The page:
• 4. Mopping can create streaks because of too much detergent in the cleaner. The best solution for mopping grime or sticky spills is using two parts warm water, one part white vinegar, a few drops of dishwashing liquid, and a drop or two of lemon essential oil.  The essential oil helps keep the vinegar odor down, but that smell fades quickly.  Mix this in a spray bottle, and spray each area as you mop.  The less liquid used, the better for the floor. 

  • 5. In case of streaks, use a microfiber cloth or cloth diaper to buff the floor.  These are best for a great shine on the floor. Never use dusting spray, as it can cause floors to be slippery. 



Laminate flooring can be an asset to a home, without the expense and extra work a hardwood floor can bring. Without a lot of extra cost, the flooring can look new for many years, as long as attention is paid to its care and cleaning.  


Courtesy of New Castle County DE Realtors Tucker Robbins and Carol Arnott Robbins.   


Photo credit:

Fall Gardening Tips

by Tucker Robbins

For most gardeners and those who love to work in the yard, it is time to tidy things up to prepare for cold weather. It’s the best time to prepare for next year, even though the next planting season is months away.  Get to work for a head start on Spring. 


Vegetable Garden 

  • 1. If you still have tomatoes or peppers ripening, either take up the plants and hang in a cool place to let them ripen on the vine, or protect them from frost with burlap or row covering over their stakes. 

  • 2. If you have cool weather plants, make sure they’re getting plenty of water, and leaving them to grow until after frost makes them taste better!  

  • 3. Clean up all dead or dying plant debris, because it can cause diseases and help insects that like to overwinter in the rotting vegetation.  If you don’t have a compost pile, now is a good time to start one with healthy debris. If it looks diseased, discard it or burn it.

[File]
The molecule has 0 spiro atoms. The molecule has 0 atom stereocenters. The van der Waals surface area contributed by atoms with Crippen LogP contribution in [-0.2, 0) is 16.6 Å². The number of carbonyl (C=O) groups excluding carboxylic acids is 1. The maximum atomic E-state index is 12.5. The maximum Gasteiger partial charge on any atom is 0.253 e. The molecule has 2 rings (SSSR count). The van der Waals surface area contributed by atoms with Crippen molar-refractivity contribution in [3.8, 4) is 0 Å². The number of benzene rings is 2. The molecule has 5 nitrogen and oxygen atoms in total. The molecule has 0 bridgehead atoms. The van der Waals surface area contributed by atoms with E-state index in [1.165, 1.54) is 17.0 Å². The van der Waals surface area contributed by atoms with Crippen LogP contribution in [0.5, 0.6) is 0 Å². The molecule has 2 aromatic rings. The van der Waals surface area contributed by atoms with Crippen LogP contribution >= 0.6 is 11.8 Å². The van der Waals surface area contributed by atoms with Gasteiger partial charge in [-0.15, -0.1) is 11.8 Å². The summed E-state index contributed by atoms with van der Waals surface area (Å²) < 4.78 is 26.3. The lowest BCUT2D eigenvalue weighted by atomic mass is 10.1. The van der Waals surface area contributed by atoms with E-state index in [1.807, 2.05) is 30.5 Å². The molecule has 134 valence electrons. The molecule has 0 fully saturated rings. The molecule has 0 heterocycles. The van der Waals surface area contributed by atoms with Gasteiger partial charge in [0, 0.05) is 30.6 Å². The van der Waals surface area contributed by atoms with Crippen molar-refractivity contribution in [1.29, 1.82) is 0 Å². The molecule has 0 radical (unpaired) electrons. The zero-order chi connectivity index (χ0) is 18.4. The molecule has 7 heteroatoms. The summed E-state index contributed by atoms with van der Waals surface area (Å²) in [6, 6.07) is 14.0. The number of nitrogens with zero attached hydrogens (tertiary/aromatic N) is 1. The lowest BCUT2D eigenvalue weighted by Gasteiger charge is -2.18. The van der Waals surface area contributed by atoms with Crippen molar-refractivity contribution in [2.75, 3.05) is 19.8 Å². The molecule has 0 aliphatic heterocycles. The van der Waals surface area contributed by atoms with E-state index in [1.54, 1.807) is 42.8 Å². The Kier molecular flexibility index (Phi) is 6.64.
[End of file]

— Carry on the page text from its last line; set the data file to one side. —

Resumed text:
• 4. Fallen leaves can provide essential nutrients to your garden soil.  Once they have been raked, spread them over your garden so they can decompose, and till them into the soil come Spring. 

  • 5. Adding lime to the garden soil is best done in the Fall.  Take a soil sample to your local extension office for a free soil test so you’ll know how much you need to add. 

  • 6. Cut back perennial herbs, and freeze or dry them for winter cooking. 

  • 7. Think about adding a cover crop.  Cover crops add nutrients to the soil, and prevent soil erosion.  Find a list for your region at 

  • 8. Before storing garden tools, remove all dirt and debris, then spray with a 10:1 mix of water and bleach.  After they dry, oil tools that have moving parts, make any repairs that may be needed, and hang them out of traffic areas in your shed or garage. 



  • 1. Plant trees and shrubs in the Fall.  The cooler temps and onset of dormancy gives them the perfect opportunity to establish their root systems. They still need plenty of water, so make sure you keep them hydrated.  

  • 2. Apply fertilizer to your lawn, and aerate it as well. Walking behind the fertilizer spreader in spike-soled shoes is a great way to do these two important things at once.   

  • 3. The last time you mow, keep the level at 1¼”.  This will keep leaves from settling on your lawn, as well prevent disease and insect over-wintering. 

  • 4. Cut back your perennials in the flower beds, mulch them well, and divide tuberous plants like daylilies and irises.  <span class="SpellingError SCXW154508354" style="margin: 0px; padding: 0px; user-select: text; -webkit-user-drag: none; -webkit-tap-highlight-color: transparent; background-repeat: repeat-x; background-position: left bottom; background-image: url(" data:image="" gif;base64,r0lgodlhbqaeajecap="" 8aaaaaaaaaach5baeaaaialaaaaaafaaqaaaiilgaxcchrtcgaow="=&quot;);" border-bottom:="" 1px="" solid="" transparent;"="">Hostas also benefit from a Fall division.   

  • 5. If you have any young plants or trees, mulch well around them to protect them from freezing once the thermometer drops. 

  • 6. Update container plantings with chrysanthemums, ornamental cabbages, pansies and interesting grasses.  These should take you through the Winter and provide interest and color for the drab days ahead. 

  • 7. Plant flower bulbs for a beautiful, maintenance-free Spring flowerbed.  Daffodils, tulips, hyacinth, and crocuses will provide color for weeks. 


Getting your garden and yard ready for Winter not only makes things look better, but it will certainly help once Spring gets here. The weather can be unpredictable come March and April, so take advantage of the cool, long days of Fall to prepare for next year’s growing season. 


Courtesy of New Castle County DE Realtors Tucker Robbins and Carol Arnott Robbins.   


Photo credit: Pinterest

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Photo of Tucker Robbins Real Estate
Tucker Robbins
Berkshire Hathaway HomeServices
3838 Kennett Pike
Wilmington DE 19807
(302) 777-7744 (direct)